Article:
microreview: La Movida by Tatiana Luboviski-Acosta

review by José Angel Araguz

In my research (read: Googling) as I spent time with La Movida by Tatiana Luboviski-Acosta (Nightboat Books) I came across the following lines shared by more than one Tumblr account:

There’s a weapon I wish
I could wield
when I feel the vomit of your gaze
hit the side of my face.
I want an education
in remembering
and I want an education
in forgetting.
I fast until the basket is done,
throw my maidenhead into the trash,
and relish the solidarity
of absolute feminine horror.

These lines come from the poem “Men Who Cannot Love” and serve as a solid example of Luboviski-Acosta’s poetic sensibility throughout this collection. The direct engagement with metaphor juxtaposed with the pathos of the speaker’s voice here make for an immediate and visceral reading experience.

And yet, for the dynamic flex of technique, the lines–here and elsewhere in this collection–feel relatable, biting but not bitter. I would call this a bright emotional range: bright meaning joyful but also illuminating, like flame. Just the kind of thing to share across the glowing screens of social media, a glow sought out for the intimacy it promises.

In an interview, Luboviski-Acosta calls this a collection of love poems, and to a refreshing extent this is true. These poems call out for love and enact it through linguistically surprising phrasing and an ability to draw out a range of tones from raw, honest meditations.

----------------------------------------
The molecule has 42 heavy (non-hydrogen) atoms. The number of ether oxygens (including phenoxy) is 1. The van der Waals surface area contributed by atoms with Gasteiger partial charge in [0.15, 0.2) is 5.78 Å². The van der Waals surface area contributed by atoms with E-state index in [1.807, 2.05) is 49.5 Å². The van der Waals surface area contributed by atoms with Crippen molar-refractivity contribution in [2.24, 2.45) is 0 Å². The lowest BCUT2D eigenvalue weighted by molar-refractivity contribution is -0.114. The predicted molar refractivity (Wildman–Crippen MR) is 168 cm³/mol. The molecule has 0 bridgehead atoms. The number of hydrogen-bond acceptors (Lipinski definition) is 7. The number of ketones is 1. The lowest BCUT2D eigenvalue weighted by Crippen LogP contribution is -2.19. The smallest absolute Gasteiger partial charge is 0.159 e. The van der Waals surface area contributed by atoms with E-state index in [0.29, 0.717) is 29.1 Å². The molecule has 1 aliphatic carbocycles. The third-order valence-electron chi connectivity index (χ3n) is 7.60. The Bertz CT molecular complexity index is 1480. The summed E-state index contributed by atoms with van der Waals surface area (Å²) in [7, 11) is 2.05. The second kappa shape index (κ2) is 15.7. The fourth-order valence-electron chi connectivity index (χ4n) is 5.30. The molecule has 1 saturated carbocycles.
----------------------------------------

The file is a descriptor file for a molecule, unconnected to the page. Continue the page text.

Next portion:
This love, however, comes not without an awareness of what one risks in loving. There are times in these poems where the very language breaks. In “Saw You in My Nightmares / See You in My Dreams”, for example, we have a number of lines that break a word in half (e.g. “wan / der,” “thou / sand”).

These moves force the eye to simultaneously halt while also be urged on by this word-break: halted on a number of possible meanings, and urged on to the meaning of the moment (the moment colored by the break). It is in these cracked words and the flux and urgency created that one feels briefly the cost and the joy of the kinds of love Luboviski-Acosta is celebrating here.

While the title phrase has political connotations — and Luboviski-Acosta is indeed creating feminist and punk liberatory spaces in these poems — I couldn’t help but think of how I knew the phrase growing up. “La movida” is what my tia would tease me about, encouraging me to make a move on whatever woman I talked with on the phone as a teen. This brief anecdote has its problematic tone to interrogate: while my tia may have encouraged me because I was a boy, were I a girl she would be warning against boys like me trying to dar la movida.

This conflicting albeit toxic-heteronormative take on the title feels like something Luboviski-Acosta would have readers engage with, especially in light of the the title poem itself, which also closes the book.

In this poem, the speaker engages in a breathless direct address to another person that ranges from casual flirting to an all-out cosmic declaration of love. As the poem develops, the speaker makes their move, so to speak, in lines that ring across the dance floor with clear, lyric vibrancy.


La Movida can be purchased from Nightboat Books.

Also, here’s the dynamic interview mentioned above where Tatiana Luboviski-Acosta discusses this collection.

Lastly, check out the opening poem as well for a further treat.

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